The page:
Several Libyans have held top roles in Al Qaeda’s leadership. Some traveled to Afghanistan in the 1980s to fight the Soviets and stayed, eventually teaming up with bin Laden after his return from Sudan in 1996. Taliban sources estimate there were some 200 Libyans with bin Laden in Afghanistan at the time of the 9/11 attacks. Since then some of bin Laden’s senior-most operational aides have been Libyans. One was Abu Faraj al-Libi, who was captured by Pakistan forces in 2005 and is now a prisoner in Guantanamo Bay; another was Abu Lais al-Libi, his replacement as Al Qaeda’s third in command, who died in a U.S. Predator attack in 2008. Apart from his hard-line sermons and jihadist exhortations that are widely distributed on DVD and posted on jihadist Website, Yahya may be be best known for his daring escape along with four [make that three other] other Al Qaeda prisoners from the high-security lockup at the American airbase at Bagram in July 2005.Yahya, who is believed to be in his late 40s, is smarter, more charismatic, a more articulate speaker and a more learned Islamic scholar than either Faraj or Lais, according to Afghan Taliban sources.
Now he’s said to be eager to go home, like most other Libyans in the Afghan borderlands. “They desperately want to at least get a foothold in the new Libya,” the Taliban facilitator says. The long, dangerous trip from Pakistan’s tribal areas to Libya—via Afghanistan, Iran, Iraqi Kurdestan and Turkey—can take weeks if not months. Nevertheless, at least one Taliban source says Yahya made the trip two years ago and returned safely, although no one else seems able to confirm that story. And even if he or other Al Qaedea Libyans manage to get home again, the Taliban facilitator says they know they’ll have a tough time influencing the largely prodemocracy uprising. “They know they must tread cautiously, and not push too hard, for too much, too soon,” he says. Instead, he says, they expect to take a moderate line at first, while quietly trying to persuade rebel leaders that the preservation of Libyan sovereignty against Western “colonialists” depends on taking an anti-Israeli, anti-American line. Any move toward imposing Islamic sharia law, Yahya’s specialty, will have to come later.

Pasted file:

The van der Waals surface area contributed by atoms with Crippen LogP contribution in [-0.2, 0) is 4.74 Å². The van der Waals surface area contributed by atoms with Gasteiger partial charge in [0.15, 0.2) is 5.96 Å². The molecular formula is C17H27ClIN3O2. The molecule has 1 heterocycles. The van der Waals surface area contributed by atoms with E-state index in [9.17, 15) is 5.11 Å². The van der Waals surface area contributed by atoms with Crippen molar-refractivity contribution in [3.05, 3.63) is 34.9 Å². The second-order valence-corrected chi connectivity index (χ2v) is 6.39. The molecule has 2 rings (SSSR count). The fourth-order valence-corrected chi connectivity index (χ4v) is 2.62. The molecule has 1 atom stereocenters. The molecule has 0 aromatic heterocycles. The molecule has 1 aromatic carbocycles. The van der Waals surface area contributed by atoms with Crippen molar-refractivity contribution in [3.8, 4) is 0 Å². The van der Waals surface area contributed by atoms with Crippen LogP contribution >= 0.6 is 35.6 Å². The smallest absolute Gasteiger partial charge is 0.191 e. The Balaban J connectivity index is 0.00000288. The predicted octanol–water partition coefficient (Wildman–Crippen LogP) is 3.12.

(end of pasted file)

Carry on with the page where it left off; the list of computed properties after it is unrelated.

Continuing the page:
Still, Taliban sources say, if Yahya is successful in reaching rebel-held territory inside Libya, at least he’ll be able to operate with relative freedom, without worrying about Gaddafi’s secret police. There’s one question: will bin Laden grant leave to Al Qaeda’s senior operations man for Afghanistan to undertake such a hazardous journey? The betting among the Taliban is that he will—and he may already have a replacement in mind. “Al Qaeda will not leave this place empty,” says the facilitator.
Sami Yousafzai is Newsweek's correspondent in Pakistan and Afghanistan, where he has covered militancy, Al Qaeda and the Taliban for the magazine since 9/11. He was born in Afghanistan but moved to Pakistan with his family after the Russian invasion in 1979. He began his career as a sports journalist but switched to war reporting in 1997.
Ron Moreau is Newsweek’s Afghanistan and Pakistan correspondent and has been covering the region for the magazine the past 10 years. Since he first joined Newsweek during the Vietnam War, he has reported extensively from Asia, the Middle East and Latin America.